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A Storm of Warblers

Palm Warbler

I usually take the second week of May off every year, and head south to spend time birding Point Pelee National Park with my mother. I was unable to make the trip this year, but as I needed a break from work and a change of scenery I spent three nights in Westport instead (more to follow in a separate post). Spending time at Murphy’s Point Provincial Park, Frontenac Provincial Park, and Foley Mountain Conservation Area was fantastic, but unlike Point Pelee, these areas are not migration hotspots or migrant traps, and I had to work hard to get as many species as I did. As a result, I wasn’t expecting much when I returned to Ottawa on Thursday, but it seemed the floodgates had finally opened and the birds were moving north in large numbers. I went out Friday morning, and although the temperature hadn’t improved – the day was overcast and the temperature was still below normal for this time of year – the birds must have been getting anxious to get back to their breeding grounds, for the variety of birds at the Eagleson ponds was amazing.
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A Cuckoo at Frontenac Provincial Park

Black-billed Cuckoo

On May 15th I again woke up early, got my breakfast at the Country Kitchen restaurant in Westport, and hit the road before 7:00 am. It was a bright sunny day, and although I knew the forecast was calling for showers in the afternoon, I hoped to have enough time to explore Frontenac Park while the sun was shining and find some interesting birds and butterflies. Southern species such as Yellow-throated Vireo and Cerulean Warbler were on my wish list, as was a butterfly called the West Virginia White. Peter Hall had seen a couple in the park only a week earlier, and I had received directions as to where I would find them. The morning was cool, but I hoped it would warm up enough for a few to be flying before the rain moved in!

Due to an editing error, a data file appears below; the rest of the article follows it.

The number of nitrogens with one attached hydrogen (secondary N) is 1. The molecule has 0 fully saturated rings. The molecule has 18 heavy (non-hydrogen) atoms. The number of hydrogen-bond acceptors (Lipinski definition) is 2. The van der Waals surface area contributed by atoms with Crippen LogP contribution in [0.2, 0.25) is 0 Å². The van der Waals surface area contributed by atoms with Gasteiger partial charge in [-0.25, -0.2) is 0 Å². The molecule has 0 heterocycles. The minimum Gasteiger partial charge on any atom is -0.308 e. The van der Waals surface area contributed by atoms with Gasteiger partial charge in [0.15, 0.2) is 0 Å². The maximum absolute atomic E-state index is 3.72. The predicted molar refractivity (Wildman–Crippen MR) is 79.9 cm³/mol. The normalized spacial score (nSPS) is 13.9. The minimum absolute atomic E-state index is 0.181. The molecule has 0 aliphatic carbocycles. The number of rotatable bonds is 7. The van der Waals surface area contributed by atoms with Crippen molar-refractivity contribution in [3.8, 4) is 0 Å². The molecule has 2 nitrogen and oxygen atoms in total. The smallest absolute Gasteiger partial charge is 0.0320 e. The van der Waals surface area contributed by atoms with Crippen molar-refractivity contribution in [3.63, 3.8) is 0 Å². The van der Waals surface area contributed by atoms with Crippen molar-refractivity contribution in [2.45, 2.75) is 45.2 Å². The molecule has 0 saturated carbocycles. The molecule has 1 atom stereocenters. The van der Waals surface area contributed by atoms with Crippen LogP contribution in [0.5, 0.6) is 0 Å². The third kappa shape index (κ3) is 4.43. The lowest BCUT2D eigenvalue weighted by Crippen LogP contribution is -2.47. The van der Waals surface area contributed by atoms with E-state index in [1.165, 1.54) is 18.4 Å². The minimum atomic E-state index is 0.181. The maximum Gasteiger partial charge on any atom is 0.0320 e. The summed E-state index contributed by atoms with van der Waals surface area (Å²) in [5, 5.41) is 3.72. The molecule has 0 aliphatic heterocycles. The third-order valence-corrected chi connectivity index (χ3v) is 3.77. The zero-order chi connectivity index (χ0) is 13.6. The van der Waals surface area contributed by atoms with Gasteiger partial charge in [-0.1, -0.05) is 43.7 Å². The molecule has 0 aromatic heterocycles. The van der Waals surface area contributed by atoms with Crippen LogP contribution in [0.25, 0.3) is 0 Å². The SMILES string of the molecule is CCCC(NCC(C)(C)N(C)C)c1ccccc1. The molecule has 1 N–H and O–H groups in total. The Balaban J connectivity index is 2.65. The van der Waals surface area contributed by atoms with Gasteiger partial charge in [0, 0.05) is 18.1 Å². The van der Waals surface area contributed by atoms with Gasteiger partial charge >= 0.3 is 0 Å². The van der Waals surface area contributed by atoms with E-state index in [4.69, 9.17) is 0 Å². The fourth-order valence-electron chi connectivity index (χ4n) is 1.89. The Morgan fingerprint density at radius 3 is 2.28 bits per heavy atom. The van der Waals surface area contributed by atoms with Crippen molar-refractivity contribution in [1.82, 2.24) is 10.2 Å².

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Birds of Early Fall

Winter Wren

By the end of September there is a change in the air. There are fewer warbler species and more sparrows and thrushes and kinglets as the temperature starts to fall and the nights grow longer than the days. On the last Saturday in September I started my day with a walk at the Eagleson ponds, where only a few Greater and Lesser Yellowlegs remained after the recent rains caused the water levels to rise. The Great Black-backed Gull, three heron species, and a single kingfisher were still present as well. About 150 Canada Geese were swimming throughout the ponds; these were new, as only one or two families had stayed the summer. The only Red-winged Blackbirds I saw were all in a single flock of about two dozen birds flying over, and while Song Sparrows were still numerous, the first Dark-eyed Junco had arrived. A single Ruby-crowned Kinglet, two Yellow-rumped Warblers, and two Blackpoll Warblers were signs that the season was changing.

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Shorebirds of the Eagleson Ponds

Wilson’s Snipe